2018 in review: Contention coexists with cooperation in international politics
Updated 14:45, 31-Dec-2018
["china","north america","europe"]
For better or for worse, 2018 is running out of time and in just a few days, a new year will herald a fresh start and a chance to make things right. But before this year becomes history, we are turning back the clock to revisit the biggest events and most notable moments that grabbed the headlines – and our attention – in the past 360-odd days. "2018 in Review" is a four-episode series about this year's news that are set to shape 2019.
2018 has been a year of disputes par excellence.
The Group of Seven (G7) summit ended in disarray as U.S. President Donald Trump pulled out of a joint statement while accusing Canadian Prime Minister Justin Trudeau of making "false statements" in June.
A month earlier, the controversial transfer of the U.S. Embassy in Israel from Tel Aviv to Jerusalem triggered deadly protests in Gaza.
Also this year, Washington launched trade wars, and imposed extra tariffs on its trading partners.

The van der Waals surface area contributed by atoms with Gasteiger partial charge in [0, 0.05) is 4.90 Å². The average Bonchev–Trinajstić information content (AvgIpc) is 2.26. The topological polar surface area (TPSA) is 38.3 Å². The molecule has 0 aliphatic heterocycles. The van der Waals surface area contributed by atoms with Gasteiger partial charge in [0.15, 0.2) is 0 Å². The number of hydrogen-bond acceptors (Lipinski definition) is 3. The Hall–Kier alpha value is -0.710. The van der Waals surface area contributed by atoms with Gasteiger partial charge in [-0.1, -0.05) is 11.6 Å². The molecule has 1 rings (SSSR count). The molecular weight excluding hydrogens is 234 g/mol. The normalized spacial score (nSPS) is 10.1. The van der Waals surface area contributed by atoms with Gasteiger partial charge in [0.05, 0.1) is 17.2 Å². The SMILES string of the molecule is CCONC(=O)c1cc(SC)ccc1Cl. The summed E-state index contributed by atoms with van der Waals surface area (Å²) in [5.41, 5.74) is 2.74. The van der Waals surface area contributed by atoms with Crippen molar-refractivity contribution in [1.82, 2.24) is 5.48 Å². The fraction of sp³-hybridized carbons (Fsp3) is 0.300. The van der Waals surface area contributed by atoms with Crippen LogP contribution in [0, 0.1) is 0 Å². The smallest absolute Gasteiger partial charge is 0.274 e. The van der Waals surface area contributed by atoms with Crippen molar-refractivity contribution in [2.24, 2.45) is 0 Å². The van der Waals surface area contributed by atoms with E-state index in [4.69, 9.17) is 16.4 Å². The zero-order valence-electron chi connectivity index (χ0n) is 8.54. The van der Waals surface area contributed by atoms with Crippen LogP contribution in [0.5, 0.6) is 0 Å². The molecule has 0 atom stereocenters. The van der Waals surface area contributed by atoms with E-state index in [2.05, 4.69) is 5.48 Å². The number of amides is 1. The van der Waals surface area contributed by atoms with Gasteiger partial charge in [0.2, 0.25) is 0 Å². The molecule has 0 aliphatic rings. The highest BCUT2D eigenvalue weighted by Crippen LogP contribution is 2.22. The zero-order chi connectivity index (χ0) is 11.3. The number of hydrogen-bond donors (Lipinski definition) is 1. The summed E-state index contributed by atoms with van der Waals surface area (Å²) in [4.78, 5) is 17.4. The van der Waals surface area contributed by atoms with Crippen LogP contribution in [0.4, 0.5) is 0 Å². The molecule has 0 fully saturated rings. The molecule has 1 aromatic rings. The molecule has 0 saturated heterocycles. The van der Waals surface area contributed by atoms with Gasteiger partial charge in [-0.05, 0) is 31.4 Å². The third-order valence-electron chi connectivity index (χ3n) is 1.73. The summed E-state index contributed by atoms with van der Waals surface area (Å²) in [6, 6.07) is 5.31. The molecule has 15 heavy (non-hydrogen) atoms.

But 2018 was also a year that saw deepening cooperation.
British Prime Minister Theresa May visited China in April, and with both countries committed to free trade and globalization, they are set to forge an enhanced version of the "Golden Era" in bilateral relations.
The 2018 Beijing Summit of the Forum on China-Africa Cooperation (FOCAC) in September set a new path for China-Africa cooperation. The 18th Shanghai Cooperation Organization (SCO) summit in east China's Qingdao City in June ushered in a new area for cooperation among member states. Meanwhile, the 26th Asia-Pacific Economic Cooperation (APEC) Economic Leaders' Meeting in Port Moresby, Papua New Guinea in November achieved positive outcomes.